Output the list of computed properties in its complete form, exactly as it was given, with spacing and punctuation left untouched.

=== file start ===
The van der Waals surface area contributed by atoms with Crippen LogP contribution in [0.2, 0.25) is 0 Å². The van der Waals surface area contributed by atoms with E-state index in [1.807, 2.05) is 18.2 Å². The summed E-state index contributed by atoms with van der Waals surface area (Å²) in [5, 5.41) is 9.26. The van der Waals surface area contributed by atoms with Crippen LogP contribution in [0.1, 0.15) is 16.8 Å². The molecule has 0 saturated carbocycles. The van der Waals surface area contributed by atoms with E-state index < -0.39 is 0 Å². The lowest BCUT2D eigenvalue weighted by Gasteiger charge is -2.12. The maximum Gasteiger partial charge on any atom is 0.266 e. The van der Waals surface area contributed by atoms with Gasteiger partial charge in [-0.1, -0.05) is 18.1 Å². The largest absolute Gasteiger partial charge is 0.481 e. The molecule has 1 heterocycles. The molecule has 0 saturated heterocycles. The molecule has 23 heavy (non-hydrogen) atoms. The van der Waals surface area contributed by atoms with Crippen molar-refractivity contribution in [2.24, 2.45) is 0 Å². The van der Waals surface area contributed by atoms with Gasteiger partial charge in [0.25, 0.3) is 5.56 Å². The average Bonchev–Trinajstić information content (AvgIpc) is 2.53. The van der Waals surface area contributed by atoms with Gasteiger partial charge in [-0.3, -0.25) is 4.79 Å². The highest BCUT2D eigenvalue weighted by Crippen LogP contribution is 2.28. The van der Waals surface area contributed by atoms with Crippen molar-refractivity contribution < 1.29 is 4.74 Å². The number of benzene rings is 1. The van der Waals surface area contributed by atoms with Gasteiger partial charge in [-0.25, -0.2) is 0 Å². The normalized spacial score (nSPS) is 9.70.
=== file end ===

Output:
The van der Waals surface area contributed by atoms with Crippen LogP contribution in [0.2, 0.25) is 0 Å². The van der Waals surface area contributed by atoms with E-state index in [1.807, 2.05) is 18.2 Å². The summed E-state index contributed by atoms with van der Waals surface area (Å²) in [5, 5.41) is 9.26. The van der Waals surface area contributed by atoms with Crippen LogP contribution in [0.1, 0.15) is 16.8 Å². The molecule has 0 saturated carbocycles. The van der Waals surface area contributed by atoms with E-state index < -0.39 is 0 Å². The lowest BCUT2D eigenvalue weighted by Gasteiger charge is -2.12. The maximum Gasteiger partial charge on any atom is 0.266 e. The van der Waals surface area contributed by atoms with Gasteiger partial charge in [-0.1, -0.05) is 18.1 Å². The largest absolute Gasteiger partial charge is 0.481 e. The molecule has 1 heterocycles. The molecule has 0 saturated heterocycles. The molecule has 23 heavy (non-hydrogen) atoms. The van der Waals surface area contributed by atoms with Crippen molar-refractivity contribution in [2.24, 2.45) is 0 Å². The van der Waals surface area contributed by atoms with Gasteiger partial charge in [0.25, 0.3) is 5.56 Å². The average Bonchev–Trinajstić information content (AvgIpc) is 2.53. The van der Waals surface area contributed by atoms with Gasteiger partial charge in [-0.3, -0.25) is 4.79 Å². The highest BCUT2D eigenvalue weighted by Crippen LogP contribution is 2.28. The van der Waals surface area contributed by atoms with Crippen molar-refractivity contribution < 1.29 is 4.74 Å². The number of benzene rings is 1. The van der Waals surface area contributed by atoms with Gasteiger partial charge in [-0.25, -0.2) is 0 Å². The normalized spacial score (nSPS) is 9.70.